Donors to withhold $375 mln from Ethiopia
LONDON (Reuters) – Western donors plan to withhold $375
million in aid from Ethiopia over the government’s recent
crackdown on opposition supporters, The Financial Times
reported on Thursday.
“We are very concerned and have taken principled positions,
along with our development partners, on the recent
disturbances,” Ishac Diwan, the World Bank’s country director,
was quoted by the FT as saying.
The $375 million involved is direct budgetary support.
Diwan said until the situation improves the World Bank, the
European Union and Britain will look to disburse the funds in
other ways to meet Ethiopia’s humanitarian needs.
“Because of the situation, trust has broken down so we are
trying to find other ways of doing it,” the FT quoted another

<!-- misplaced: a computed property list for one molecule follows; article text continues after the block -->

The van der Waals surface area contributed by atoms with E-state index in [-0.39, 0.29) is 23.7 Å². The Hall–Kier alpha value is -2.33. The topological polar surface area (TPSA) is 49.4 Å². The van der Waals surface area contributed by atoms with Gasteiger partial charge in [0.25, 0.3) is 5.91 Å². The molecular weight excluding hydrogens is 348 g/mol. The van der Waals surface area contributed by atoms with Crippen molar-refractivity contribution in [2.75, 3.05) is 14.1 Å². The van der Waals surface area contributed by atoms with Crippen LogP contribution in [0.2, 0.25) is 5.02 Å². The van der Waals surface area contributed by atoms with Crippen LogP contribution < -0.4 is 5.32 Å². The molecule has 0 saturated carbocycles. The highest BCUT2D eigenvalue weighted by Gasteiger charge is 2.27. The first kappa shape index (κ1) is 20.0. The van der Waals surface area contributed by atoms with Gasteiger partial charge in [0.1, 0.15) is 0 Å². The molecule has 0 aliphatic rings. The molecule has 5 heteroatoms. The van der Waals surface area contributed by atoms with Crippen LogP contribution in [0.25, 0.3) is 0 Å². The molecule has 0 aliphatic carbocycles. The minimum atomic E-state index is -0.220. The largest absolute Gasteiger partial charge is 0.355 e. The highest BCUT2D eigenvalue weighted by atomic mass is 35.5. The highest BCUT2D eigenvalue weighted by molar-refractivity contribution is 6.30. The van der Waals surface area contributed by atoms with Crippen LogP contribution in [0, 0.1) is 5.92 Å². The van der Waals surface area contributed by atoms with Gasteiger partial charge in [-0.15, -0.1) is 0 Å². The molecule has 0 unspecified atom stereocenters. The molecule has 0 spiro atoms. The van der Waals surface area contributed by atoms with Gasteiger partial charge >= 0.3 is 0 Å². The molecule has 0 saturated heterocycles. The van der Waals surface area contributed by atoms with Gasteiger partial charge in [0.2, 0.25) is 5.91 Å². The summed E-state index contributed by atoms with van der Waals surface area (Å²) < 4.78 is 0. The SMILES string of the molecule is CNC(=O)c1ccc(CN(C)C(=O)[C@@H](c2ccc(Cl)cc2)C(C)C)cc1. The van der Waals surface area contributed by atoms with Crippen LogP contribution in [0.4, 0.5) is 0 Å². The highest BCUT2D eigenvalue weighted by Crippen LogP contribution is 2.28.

western development official as saying.
The Ethiopian government arrested thousands of opposition
members and others after two spasms of violence struck the
capital Addis Ababa, in July and November, over the disputed
results of a May 15 parliamentary election.
At least 82 people were killed in clashes with police and
The main opposition Coalition for Unity and Democracy (CUD)
and other opposition parties made gains in the elections but
accused the government of vote fraud and intimidation that cost
them more seats.
Ethiopia has charged 131 people with treason, inciting
violence and planning to commit genocide. Senior political
figures from the CUD and 13 journalists were among those
Prime Minister Meles Zenawi has said rioters and looters
were to blame for the violence, which he said the opposition
deliberately stirred up in a bid to topple the government.
Britain announced earlier it planned to freeze a 20 million
pound ($35.36 million) increase in aid to Ethiopia.
The Horn of African country is sub-Saharan Africa’s second
most populous and is ranked the seventh poorest in the world.
Foreign donors finance about one third of Ethiopia’s annual
budget, sending more than $1 billion a year to the country.